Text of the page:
Under a 2010 law, White House staff, key agencies and major “eligible” presidential candidates are encouraged to ignore opponents who call them presumptuous and proceed months or even years before a presidential election to set up transition staffs and offices.
In this cycle, the spadework has fallen to Mary Gibert, who since March 2015 has been director of presidential transition at the General Services Administration. (Gibert came over from the Pension Benefit Guaranty Corp., where she was deputy director in its Workplace Solutions Department.)
Her team’s current task, she told Government Executive, is to book pre-election office space for eligible candidates, the president-elect, the outgoing president and an inauguration staff.
Two space choices have been made public so far, the first being 90,000 square feet at GSA’s own remodeled building at 18 F Street N.W., for which Congress has approved improvements to house 500 staffers of the next presidential transition team, as reported by Washington Business Journal. Another space near the White House also was booked.
Future updates are to be posted at a GSA transition portal.
The selection of space can be expensive in today’s market, which is why GSA looks first for rooms usually occupied by other agencies that are temporarily vacant. The agency must plan furnishings and communications equipment and also work closely with the Secret Service and the Federal Protective Service to assure building security at the presidential level, as noted by one of Gibert’s predecessors, Gail Lovelace, quoted in Martha Joynt Kumar’s 2015 book “Before the Oath: How George W. Bush and Barack Obama Managed a Transfer of Power.”
Lovelace began planning for a hypothetical 2012 transition from Barack Obama to a Republican as early as 2009, and booked the first office space for transition and inauguration staff in June 2011---16 months before the nation knew that Mitt Romney would not be moving into the Oval Office.
The timing is fluid, as GSA staff must plan space often without knowing the major party candidates until around the summer conventions. But the purpose of the 2010 Pre-Election Presidential Transition Act was to facilitate funding and early action from both major party contenders, as well as any third-party candidate qualified as eligible.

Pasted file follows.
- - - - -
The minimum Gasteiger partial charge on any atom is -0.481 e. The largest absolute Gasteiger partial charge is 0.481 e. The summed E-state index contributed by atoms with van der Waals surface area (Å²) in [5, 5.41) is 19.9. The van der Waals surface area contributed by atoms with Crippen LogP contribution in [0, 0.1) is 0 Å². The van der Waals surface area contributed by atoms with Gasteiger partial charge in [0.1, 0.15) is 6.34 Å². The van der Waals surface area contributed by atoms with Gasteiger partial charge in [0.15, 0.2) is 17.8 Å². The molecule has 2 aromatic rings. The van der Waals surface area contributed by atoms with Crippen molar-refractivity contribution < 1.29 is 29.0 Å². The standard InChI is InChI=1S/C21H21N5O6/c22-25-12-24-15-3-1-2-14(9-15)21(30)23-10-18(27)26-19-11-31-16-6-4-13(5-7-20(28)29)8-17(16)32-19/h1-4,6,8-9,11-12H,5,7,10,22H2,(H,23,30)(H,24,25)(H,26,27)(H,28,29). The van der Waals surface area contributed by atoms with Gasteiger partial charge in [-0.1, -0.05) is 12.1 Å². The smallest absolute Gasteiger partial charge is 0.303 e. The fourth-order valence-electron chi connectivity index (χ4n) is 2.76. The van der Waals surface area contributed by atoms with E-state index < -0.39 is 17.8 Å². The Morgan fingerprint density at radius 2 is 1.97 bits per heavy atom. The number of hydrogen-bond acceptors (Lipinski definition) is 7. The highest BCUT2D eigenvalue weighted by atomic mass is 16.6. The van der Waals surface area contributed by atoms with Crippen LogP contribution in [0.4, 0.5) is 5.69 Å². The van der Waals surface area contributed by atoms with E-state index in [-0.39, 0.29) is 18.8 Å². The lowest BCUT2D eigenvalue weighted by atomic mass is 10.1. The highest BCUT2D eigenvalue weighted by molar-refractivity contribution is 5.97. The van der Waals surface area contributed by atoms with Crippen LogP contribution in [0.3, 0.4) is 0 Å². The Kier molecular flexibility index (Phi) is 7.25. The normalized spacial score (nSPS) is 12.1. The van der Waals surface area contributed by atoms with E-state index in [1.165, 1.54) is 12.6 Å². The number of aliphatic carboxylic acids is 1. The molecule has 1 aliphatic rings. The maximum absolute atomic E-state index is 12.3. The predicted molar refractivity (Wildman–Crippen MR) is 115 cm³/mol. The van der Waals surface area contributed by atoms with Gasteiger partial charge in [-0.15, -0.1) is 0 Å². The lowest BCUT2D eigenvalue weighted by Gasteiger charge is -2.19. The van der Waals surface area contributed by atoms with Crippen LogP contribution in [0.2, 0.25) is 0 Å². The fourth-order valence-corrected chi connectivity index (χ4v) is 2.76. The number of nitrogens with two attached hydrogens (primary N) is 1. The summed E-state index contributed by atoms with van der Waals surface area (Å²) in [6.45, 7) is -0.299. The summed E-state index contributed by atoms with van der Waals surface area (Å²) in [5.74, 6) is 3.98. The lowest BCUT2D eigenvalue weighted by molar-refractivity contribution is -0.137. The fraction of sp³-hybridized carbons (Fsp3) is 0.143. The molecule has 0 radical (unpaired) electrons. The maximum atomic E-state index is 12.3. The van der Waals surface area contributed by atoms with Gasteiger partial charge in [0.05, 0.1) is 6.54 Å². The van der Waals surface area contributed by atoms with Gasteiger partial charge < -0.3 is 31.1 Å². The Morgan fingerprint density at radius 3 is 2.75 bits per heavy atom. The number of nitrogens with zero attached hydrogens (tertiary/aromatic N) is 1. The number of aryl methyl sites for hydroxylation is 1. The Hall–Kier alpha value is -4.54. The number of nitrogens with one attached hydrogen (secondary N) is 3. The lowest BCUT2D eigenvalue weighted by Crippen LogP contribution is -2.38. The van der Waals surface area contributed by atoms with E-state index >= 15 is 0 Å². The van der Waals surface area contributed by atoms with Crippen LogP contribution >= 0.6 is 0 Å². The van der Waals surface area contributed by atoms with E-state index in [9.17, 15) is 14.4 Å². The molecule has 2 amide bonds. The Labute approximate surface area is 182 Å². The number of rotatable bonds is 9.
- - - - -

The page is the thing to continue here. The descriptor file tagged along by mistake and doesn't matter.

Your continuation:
Criterion for eligibility are laid out in the law to include, besides the major nominees, any other candidate determined to be “among the principal contenders” who is recognized in national opinion polls as “realistically considered,” recognized by national organizations (including the Commission on Presidential Debates), and who has qualified to appear on the ballots of a sufficient number of states so “that the total number of electors appointed in those states is greater than 50 percent of the total number of electors appointed in all of the states.”
Some in Congress argue that GSA’s role in the transition needs further strengthening and clarification. The 2015 Presidential Transitions Improvements Act, sponsored Ron Johnson, R-Wis., and ranking member Tom Carper, D-Del., would ensure that a senior-level, White House-led interagency transition council is in place at least six months before Election Day, and that a standing, working-level interagency group is set up to develop an integrated strategy for transitions. The bill would also expand training for executives and require the GSA to designate a senior career appointee to serve as the Federal Transition Coordinator to coordinate transition planning across agencies. This elevated official would ensure that agencies comply with all statutory requirements relating to transition planning and reporting, each designating their own senior career employee to oversee transition activities.
That bipartisan bill passed the Senate last July but awaits action in the House. Were the House to act before this summer, the Johnson-Carper bill’s deadlines would likely allow the GSA and other agencies to put it in effect for this year’s election and transition.
(Image via Ryan Rodrick Beiler / Shutterstock.com)